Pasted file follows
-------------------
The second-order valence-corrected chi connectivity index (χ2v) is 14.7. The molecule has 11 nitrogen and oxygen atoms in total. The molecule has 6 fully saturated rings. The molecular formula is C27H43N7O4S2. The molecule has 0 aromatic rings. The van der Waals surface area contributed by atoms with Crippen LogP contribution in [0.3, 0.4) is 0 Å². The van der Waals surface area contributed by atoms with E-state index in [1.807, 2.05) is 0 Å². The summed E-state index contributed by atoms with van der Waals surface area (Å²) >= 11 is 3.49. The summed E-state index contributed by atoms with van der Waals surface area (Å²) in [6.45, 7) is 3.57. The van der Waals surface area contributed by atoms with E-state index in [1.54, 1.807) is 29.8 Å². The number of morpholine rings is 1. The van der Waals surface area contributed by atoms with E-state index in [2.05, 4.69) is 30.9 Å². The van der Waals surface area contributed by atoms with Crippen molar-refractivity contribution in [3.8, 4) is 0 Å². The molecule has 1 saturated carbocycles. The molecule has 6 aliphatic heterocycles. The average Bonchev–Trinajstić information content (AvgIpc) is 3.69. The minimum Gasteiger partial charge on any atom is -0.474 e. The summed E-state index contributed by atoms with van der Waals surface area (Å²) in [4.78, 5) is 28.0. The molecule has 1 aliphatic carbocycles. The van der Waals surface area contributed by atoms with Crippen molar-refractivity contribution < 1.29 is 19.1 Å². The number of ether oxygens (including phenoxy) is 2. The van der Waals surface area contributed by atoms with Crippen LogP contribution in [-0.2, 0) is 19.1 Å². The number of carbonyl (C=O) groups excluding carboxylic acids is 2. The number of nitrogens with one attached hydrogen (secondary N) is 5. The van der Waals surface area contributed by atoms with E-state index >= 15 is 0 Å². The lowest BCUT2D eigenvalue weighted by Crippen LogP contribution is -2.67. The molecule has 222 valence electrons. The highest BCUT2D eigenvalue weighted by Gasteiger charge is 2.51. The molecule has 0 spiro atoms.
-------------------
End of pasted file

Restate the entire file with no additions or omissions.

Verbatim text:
The second-order valence-corrected chi connectivity index (χ2v) is 14.7. The molecule has 11 nitrogen and oxygen atoms in total. The molecule has 6 fully saturated rings. The molecular formula is C27H43N7O4S2. The molecule has 0 aromatic rings. The van der Waals surface area contributed by atoms with Crippen LogP contribution in [0.3, 0.4) is 0 Å². The van der Waals surface area contributed by atoms with E-state index in [1.807, 2.05) is 0 Å². The summed E-state index contributed by atoms with van der Waals surface area (Å²) >= 11 is 3.49. The summed E-state index contributed by atoms with van der Waals surface area (Å²) in [6.45, 7) is 3.57. The van der Waals surface area contributed by atoms with E-state index in [1.54, 1.807) is 29.8 Å². The number of morpholine rings is 1. The van der Waals surface area contributed by atoms with E-state index in [2.05, 4.69) is 30.9 Å². The van der Waals surface area contributed by atoms with Crippen molar-refractivity contribution in [3.8, 4) is 0 Å². The molecule has 1 saturated carbocycles. The molecule has 6 aliphatic heterocycles. The average Bonchev–Trinajstić information content (AvgIpc) is 3.69. The minimum Gasteiger partial charge on any atom is -0.474 e. The summed E-state index contributed by atoms with van der Waals surface area (Å²) in [4.78, 5) is 28.0. The molecule has 1 aliphatic carbocycles. The van der Waals surface area contributed by atoms with Crippen molar-refractivity contribution < 1.29 is 19.1 Å². The number of ether oxygens (including phenoxy) is 2. The van der Waals surface area contributed by atoms with Crippen LogP contribution in [-0.2, 0) is 19.1 Å². The number of carbonyl (C=O) groups excluding carboxylic acids is 2. The number of nitrogens with one attached hydrogen (secondary N) is 5. The van der Waals surface area contributed by atoms with E-state index >= 15 is 0 Å². The lowest BCUT2D eigenvalue weighted by Crippen LogP contribution is -2.67. The molecule has 222 valence electrons. The highest BCUT2D eigenvalue weighted by Gasteiger charge is 2.51. The molecule has 0 spiro atoms.